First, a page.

Evacuations Offered to California Flood Victims
LIANE HANSEN, host:
Heavy rains on the West Coast this weekend triggered mudslides, swelled rivers over their banks and prompted officials to call for residents in flood-prone areas to seek higher ground. One man was killed and a woman suffered a broken leg when a mudslide destroyed her home. More than half a million customers have lost power, and more rain is forecast for today. Earlier, Steve Sharp of Sonoma County Department of Emergency Services, gave us a status report.
Mr. STEVE SHARP (Sonoma County Department of Emergency Services): Russian River at Greenville crested at about 1:00 this morning at 41.8 feet, and current level's 41.7. Of course, flood level is 32. We're expecting that to kind of hold, dropping to below flood level to 32 feet probably tomorrow morning, say about 1, 2:00.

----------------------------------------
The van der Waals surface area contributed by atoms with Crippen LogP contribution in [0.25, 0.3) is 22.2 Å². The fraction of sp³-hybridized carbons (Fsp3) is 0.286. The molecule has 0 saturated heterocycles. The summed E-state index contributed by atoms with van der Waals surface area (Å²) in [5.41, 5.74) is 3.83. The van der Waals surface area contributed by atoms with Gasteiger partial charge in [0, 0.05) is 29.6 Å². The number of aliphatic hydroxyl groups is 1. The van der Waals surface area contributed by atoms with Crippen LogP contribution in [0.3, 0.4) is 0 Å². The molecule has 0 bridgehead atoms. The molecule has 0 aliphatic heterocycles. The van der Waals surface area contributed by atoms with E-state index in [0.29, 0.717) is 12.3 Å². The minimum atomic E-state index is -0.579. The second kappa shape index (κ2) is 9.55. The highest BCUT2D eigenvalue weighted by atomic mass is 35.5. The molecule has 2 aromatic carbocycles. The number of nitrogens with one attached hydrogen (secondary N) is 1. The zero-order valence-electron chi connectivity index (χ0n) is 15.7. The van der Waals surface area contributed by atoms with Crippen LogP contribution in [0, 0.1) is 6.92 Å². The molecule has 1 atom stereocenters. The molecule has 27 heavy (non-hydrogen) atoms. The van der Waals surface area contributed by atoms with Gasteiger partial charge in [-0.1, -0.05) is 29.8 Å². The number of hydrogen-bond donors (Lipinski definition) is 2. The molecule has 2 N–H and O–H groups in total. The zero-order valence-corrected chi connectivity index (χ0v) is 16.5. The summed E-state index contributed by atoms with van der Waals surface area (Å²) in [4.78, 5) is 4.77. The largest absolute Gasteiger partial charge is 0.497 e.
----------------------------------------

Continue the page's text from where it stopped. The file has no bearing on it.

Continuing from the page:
HANSEN: More rain is expected. Are you making preparations for that?
Mr. SHARP: We are. We don't know that that's gonna change too much, but the ground is very saturated right now, so we may be looking at other problems, mostly related to slides and all.
HANSEN: Hmm. Have residents cooperated with the evacuation efforts?
Mr. SHARP: We've had some evacuations in the Russian River area and in some of the low-lying areas in the cities but not a whole lot of people in shelters right now.
HANSEN: Mm-hmm. And is it difficult for people to get around?
Mr. SHARP: Particularly in the Russian River area. Many of the roads are closed, and then we've got another list of road closures mainly due to slides and maybe damage that occurred yesterday, but water levels have receded quite a bit, and except for the Russian River area, most areas are accessible.
HANSEN: Steve Sharp with the Sonoma County Department of Emergency Services.
Thanks a lot, Steve.
Mr. SHARP: Sure. Bye-bye.
NPR transcripts are created on a rush deadline by a contractor for NPR, and accuracy and availability may vary. This text may not be in its final form and may be updated or revised in the future. Please be aware that the authoritative record of NPR's programming is the audio.